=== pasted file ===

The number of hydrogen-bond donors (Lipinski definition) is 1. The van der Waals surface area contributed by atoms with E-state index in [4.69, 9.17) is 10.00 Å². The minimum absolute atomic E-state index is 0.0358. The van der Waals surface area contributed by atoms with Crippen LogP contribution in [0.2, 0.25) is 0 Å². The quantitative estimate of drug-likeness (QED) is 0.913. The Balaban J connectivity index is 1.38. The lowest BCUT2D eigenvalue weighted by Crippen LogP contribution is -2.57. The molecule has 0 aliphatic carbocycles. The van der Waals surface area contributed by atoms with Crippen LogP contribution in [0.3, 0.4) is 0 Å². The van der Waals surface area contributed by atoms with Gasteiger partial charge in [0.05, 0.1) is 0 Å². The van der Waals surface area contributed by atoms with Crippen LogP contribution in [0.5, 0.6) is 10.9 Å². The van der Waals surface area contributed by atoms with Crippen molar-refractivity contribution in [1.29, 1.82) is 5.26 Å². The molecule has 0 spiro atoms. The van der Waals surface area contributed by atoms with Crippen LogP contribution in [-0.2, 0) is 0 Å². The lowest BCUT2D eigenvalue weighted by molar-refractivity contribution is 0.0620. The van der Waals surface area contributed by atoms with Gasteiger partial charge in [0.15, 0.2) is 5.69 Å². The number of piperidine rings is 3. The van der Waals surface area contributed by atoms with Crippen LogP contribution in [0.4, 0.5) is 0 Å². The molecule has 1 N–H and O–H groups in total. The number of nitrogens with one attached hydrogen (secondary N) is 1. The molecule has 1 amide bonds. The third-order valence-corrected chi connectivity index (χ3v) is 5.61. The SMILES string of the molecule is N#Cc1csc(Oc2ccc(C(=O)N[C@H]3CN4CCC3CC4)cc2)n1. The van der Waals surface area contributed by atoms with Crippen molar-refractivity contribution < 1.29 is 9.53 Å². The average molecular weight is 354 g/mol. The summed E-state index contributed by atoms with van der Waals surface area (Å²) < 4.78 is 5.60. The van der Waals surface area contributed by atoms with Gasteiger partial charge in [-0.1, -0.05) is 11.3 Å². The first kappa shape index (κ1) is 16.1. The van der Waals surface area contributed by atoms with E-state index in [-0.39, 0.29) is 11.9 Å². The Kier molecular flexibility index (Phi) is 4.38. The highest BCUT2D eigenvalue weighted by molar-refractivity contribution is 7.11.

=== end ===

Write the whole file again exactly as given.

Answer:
The number of hydrogen-bond donors (Lipinski definition) is 1. The van der Waals surface area contributed by atoms with E-state index in [4.69, 9.17) is 10.00 Å². The minimum absolute atomic E-state index is 0.0358. The van der Waals surface area contributed by atoms with Crippen LogP contribution in [0.2, 0.25) is 0 Å². The quantitative estimate of drug-likeness (QED) is 0.913. The Balaban J connectivity index is 1.38. The lowest BCUT2D eigenvalue weighted by Crippen LogP contribution is -2.57. The molecule has 0 aliphatic carbocycles. The van der Waals surface area contributed by atoms with Crippen LogP contribution in [0.3, 0.4) is 0 Å². The van der Waals surface area contributed by atoms with Gasteiger partial charge in [0.05, 0.1) is 0 Å². The van der Waals surface area contributed by atoms with Crippen LogP contribution in [0.5, 0.6) is 10.9 Å². The van der Waals surface area contributed by atoms with Crippen molar-refractivity contribution in [1.29, 1.82) is 5.26 Å². The molecule has 0 spiro atoms. The van der Waals surface area contributed by atoms with Crippen LogP contribution in [-0.2, 0) is 0 Å². The lowest BCUT2D eigenvalue weighted by molar-refractivity contribution is 0.0620. The van der Waals surface area contributed by atoms with Gasteiger partial charge in [0.15, 0.2) is 5.69 Å². The number of piperidine rings is 3. The van der Waals surface area contributed by atoms with Crippen LogP contribution in [0.4, 0.5) is 0 Å². The molecule has 1 N–H and O–H groups in total. The number of nitrogens with one attached hydrogen (secondary N) is 1. The molecule has 1 amide bonds. The third-order valence-corrected chi connectivity index (χ3v) is 5.61. The SMILES string of the molecule is N#Cc1csc(Oc2ccc(C(=O)N[C@H]3CN4CCC3CC4)cc2)n1. The van der Waals surface area contributed by atoms with Crippen molar-refractivity contribution < 1.29 is 9.53 Å². The average molecular weight is 354 g/mol. The summed E-state index contributed by atoms with van der Waals surface area (Å²) < 4.78 is 5.60. The van der Waals surface area contributed by atoms with Gasteiger partial charge in [-0.1, -0.05) is 11.3 Å². The first kappa shape index (κ1) is 16.1. The van der Waals surface area contributed by atoms with E-state index in [-0.39, 0.29) is 11.9 Å². The Kier molecular flexibility index (Phi) is 4.38. The highest BCUT2D eigenvalue weighted by molar-refractivity contribution is 7.11.